You know who I’m talking about—those who do not live with bipolar disorder, yet have a great deal of advice on how you should approach it.
Some of the opinions I have heard from people that don’t live with bipolar disorder include:
- Your symptoms aren’t necessarily bipolar disorder; everyone goes through mood swings, lack of energy, etc.
- You don’t need medication to stay well and/or you won’t need to be on medication for the rest of your life.
- Your illness is not as bad as you make it out to be.
- You don’t have to think about your bipolar disorder that frequently.
- Bipolar disorder is not a real medical illness.
However, people who have real experience with bipolar, including consumers, doctors, and therapists, find it the illness extremely valid, hard to treat, and chronic and lifelong in nature.
I have never had a psychiatrist, nurse, or licensed professional counselor tell me any of the things listed above.
The people who say these things are usually “laypeople” who have no practical experience with bipolar, or that desperately want to convince themselves that illnesses such as these are not real (or as bad as we say it is) in order to protect their feelings.
I don’t get upset about these opinions because they are just that—it is quite clear to quickly discern when you are talking to someone that knows nothing about mental illness.
It’s sad, really, that the most ignorant people I’ve met in life happen to be the ones with the most “advice”.
It seems like a defense mechanism, for various reasons.
But what’s the point?
Modern society has become a place where everyone thinks they are an expert on everything. Just take a look at Twitter.
We now have the itch to express what we are thinking all the time—even if no one asked us.
That opportunity allows me to write this blog. However, this opinion-based society does not, by its very nature, always promote the greater good.
“Everyone experiences those types of symptoms.”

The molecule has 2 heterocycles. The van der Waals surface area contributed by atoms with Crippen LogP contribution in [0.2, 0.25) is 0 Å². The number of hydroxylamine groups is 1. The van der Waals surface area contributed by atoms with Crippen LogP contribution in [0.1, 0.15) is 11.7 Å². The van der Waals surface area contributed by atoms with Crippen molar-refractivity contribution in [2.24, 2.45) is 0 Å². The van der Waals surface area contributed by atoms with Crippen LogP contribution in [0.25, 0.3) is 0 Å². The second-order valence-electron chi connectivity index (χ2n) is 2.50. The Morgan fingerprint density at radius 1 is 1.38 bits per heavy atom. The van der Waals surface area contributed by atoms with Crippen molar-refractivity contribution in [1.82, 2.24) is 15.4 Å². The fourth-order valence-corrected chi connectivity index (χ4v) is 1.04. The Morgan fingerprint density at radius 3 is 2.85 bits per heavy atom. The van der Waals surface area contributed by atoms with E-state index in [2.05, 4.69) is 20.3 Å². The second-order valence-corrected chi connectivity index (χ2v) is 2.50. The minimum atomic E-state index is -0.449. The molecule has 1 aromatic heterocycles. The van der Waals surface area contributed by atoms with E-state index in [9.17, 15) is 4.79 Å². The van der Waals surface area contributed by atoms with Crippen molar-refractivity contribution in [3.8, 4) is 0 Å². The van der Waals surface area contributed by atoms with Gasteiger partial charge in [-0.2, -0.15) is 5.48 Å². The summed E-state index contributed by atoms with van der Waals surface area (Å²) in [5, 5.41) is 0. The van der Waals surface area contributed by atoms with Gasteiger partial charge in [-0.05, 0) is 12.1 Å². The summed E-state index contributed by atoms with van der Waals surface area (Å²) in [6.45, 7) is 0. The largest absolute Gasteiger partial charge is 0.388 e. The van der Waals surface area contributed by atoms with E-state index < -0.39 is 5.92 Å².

This opinion is one of the biggest indicators that a person does not even have basic knowledge of bipolar disorder.
Yes, you’re right that every person is capable of getting angry, being sad, and feeling elated.
Obviously, many people are unclear about the extremes in mood that define this disorder.
During extreme episodes of mania, I have experienced paranoia, delusions, and hallucinations.
My depressive episodes have resulted in suicide attempts, self-harm, and distorted thinking.
In taking the time to educate oneself about bipolar disorder, the validity of the difference between typical mood swings and bipolar mood swings becomes very clear.
“Surely you don’t need medication for the rest of your life…do you even need it now?”
Yep—maybe I’m under the false impression that I will be dealing with this chronic condition for the rest of my life—maybe several professional clinicians, over the course of 13 years, are lying to me.
Bipolar disorder is a chronic brain illness that ebbs and flows, but does not show evidence of ever “going away”. In fact, without treatment, bipolar disorder symptoms get worse.
I know several people diagnosed with bipolar that are twice my age that would vouch for the fact that bipolar disorder will not loosen it’s grip if we ignore it.
“Is bipolar disorder really that bad?”
There are days when my bipolar symptoms don’t affect me, sure.
But you know what? I am jumping for joy on those days.
Like any chronic illness, it’s always there, and it is going to remind you that it is, especially if you don’t take care of yourself.
It is true that you can take steps to lessen the negative impact of the illness.
However, bipolar disorder can and will take control when it wants, even if you are taking your medication.
“Do you really need to think about bipolar all the time?”
The short answer—yes.
I take medication for it every day. I am affected by symptoms like irritability and low energy quite frequently and that is quite a vivid reminder.
I don’t think about it 24 hours a day, but just like a physical illness like diabetes, if you ignore it, you’re being irresponsible with your health.
“Is bipolar even real?”
This is the best one. This takes the cake.
The term “manic depression”, the first term referring to bipolar disorder, was formulated by a German psychiatrist in the early 1900s. References to this illness have been in every single Diagnostic and Statistical Manual of Mental Disorders since the publication’s inception.
Lithium, still considered the “gold standard” for bipolar treatment, was added into the practice of psychiatry around 1950.
Since then, progress on information relating to the validity and the treatment of bipolar disorder has developed rapidly.
Don’t just take my word for it. Ask the medical doctors and world-renowned scientists at the National Institute of Mental Health, the World Health Organization, the Brain and Behavior Research Foundation, and the top medical schools in the country if bipolar disorder is a “real illness”.
Bipolar disorder mimics many other life experiences that are only experienced by a small percentage of people, in that the majority of others cannot imagine what it is like to walk in our shoes.
The easiest thing is to ignore or refute what you don’t understand. That is a very closed-minded and unfortunate way to live.
Have you heard any of these opinions? Which one do you hear the most? How do you choose to respond, if at all?